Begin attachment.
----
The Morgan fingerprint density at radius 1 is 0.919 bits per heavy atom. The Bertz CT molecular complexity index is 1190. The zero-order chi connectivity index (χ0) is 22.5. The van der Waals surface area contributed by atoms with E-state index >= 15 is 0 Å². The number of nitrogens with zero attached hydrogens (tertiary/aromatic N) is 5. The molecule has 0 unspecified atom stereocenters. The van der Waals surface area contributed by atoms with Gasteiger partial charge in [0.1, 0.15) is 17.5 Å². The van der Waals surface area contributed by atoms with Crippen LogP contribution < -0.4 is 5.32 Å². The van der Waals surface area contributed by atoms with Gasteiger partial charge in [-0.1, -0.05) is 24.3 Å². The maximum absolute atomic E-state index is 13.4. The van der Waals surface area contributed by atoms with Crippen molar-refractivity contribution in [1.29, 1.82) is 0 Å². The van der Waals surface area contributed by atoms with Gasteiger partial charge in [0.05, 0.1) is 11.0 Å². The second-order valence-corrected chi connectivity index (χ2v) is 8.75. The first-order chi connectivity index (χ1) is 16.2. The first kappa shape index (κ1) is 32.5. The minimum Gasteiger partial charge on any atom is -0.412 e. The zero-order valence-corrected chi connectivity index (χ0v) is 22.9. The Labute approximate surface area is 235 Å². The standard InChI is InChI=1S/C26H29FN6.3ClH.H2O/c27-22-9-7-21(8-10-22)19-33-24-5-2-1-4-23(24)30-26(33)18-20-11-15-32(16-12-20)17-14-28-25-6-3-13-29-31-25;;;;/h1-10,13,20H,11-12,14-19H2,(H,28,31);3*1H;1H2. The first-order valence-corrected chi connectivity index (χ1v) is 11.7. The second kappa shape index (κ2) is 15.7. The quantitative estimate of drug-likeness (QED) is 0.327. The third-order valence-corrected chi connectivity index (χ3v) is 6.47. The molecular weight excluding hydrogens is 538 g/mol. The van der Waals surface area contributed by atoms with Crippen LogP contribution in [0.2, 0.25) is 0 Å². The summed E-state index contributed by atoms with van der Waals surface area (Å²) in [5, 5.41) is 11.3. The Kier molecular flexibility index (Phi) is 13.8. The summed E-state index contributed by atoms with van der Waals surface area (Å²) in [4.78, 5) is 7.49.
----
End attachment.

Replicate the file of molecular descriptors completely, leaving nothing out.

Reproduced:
The Morgan fingerprint density at radius 1 is 0.919 bits per heavy atom. The Bertz CT molecular complexity index is 1190. The zero-order chi connectivity index (χ0) is 22.5. The van der Waals surface area contributed by atoms with E-state index >= 15 is 0 Å². The number of nitrogens with zero attached hydrogens (tertiary/aromatic N) is 5. The molecule has 0 unspecified atom stereocenters. The van der Waals surface area contributed by atoms with Gasteiger partial charge in [0.1, 0.15) is 17.5 Å². The van der Waals surface area contributed by atoms with Crippen LogP contribution < -0.4 is 5.32 Å². The van der Waals surface area contributed by atoms with Gasteiger partial charge in [-0.1, -0.05) is 24.3 Å². The maximum absolute atomic E-state index is 13.4. The van der Waals surface area contributed by atoms with Crippen molar-refractivity contribution in [1.29, 1.82) is 0 Å². The van der Waals surface area contributed by atoms with Gasteiger partial charge in [0.05, 0.1) is 11.0 Å². The second-order valence-corrected chi connectivity index (χ2v) is 8.75. The first-order chi connectivity index (χ1) is 16.2. The first kappa shape index (κ1) is 32.5. The minimum Gasteiger partial charge on any atom is -0.412 e. The zero-order valence-corrected chi connectivity index (χ0v) is 22.9. The Labute approximate surface area is 235 Å². The standard InChI is InChI=1S/C26H29FN6.3ClH.H2O/c27-22-9-7-21(8-10-22)19-33-24-5-2-1-4-23(24)30-26(33)18-20-11-15-32(16-12-20)17-14-28-25-6-3-13-29-31-25;;;;/h1-10,13,20H,11-12,14-19H2,(H,28,31);3*1H;1H2. The first-order valence-corrected chi connectivity index (χ1v) is 11.7. The second kappa shape index (κ2) is 15.7. The quantitative estimate of drug-likeness (QED) is 0.327. The third-order valence-corrected chi connectivity index (χ3v) is 6.47. The molecular weight excluding hydrogens is 538 g/mol. The van der Waals surface area contributed by atoms with Crippen LogP contribution in [0.2, 0.25) is 0 Å². The summed E-state index contributed by atoms with van der Waals surface area (Å²) in [5, 5.41) is 11.3. The Kier molecular flexibility index (Phi) is 13.8. The summed E-state index contributed by atoms with van der Waals surface area (Å²) in [4.78, 5) is 7.49.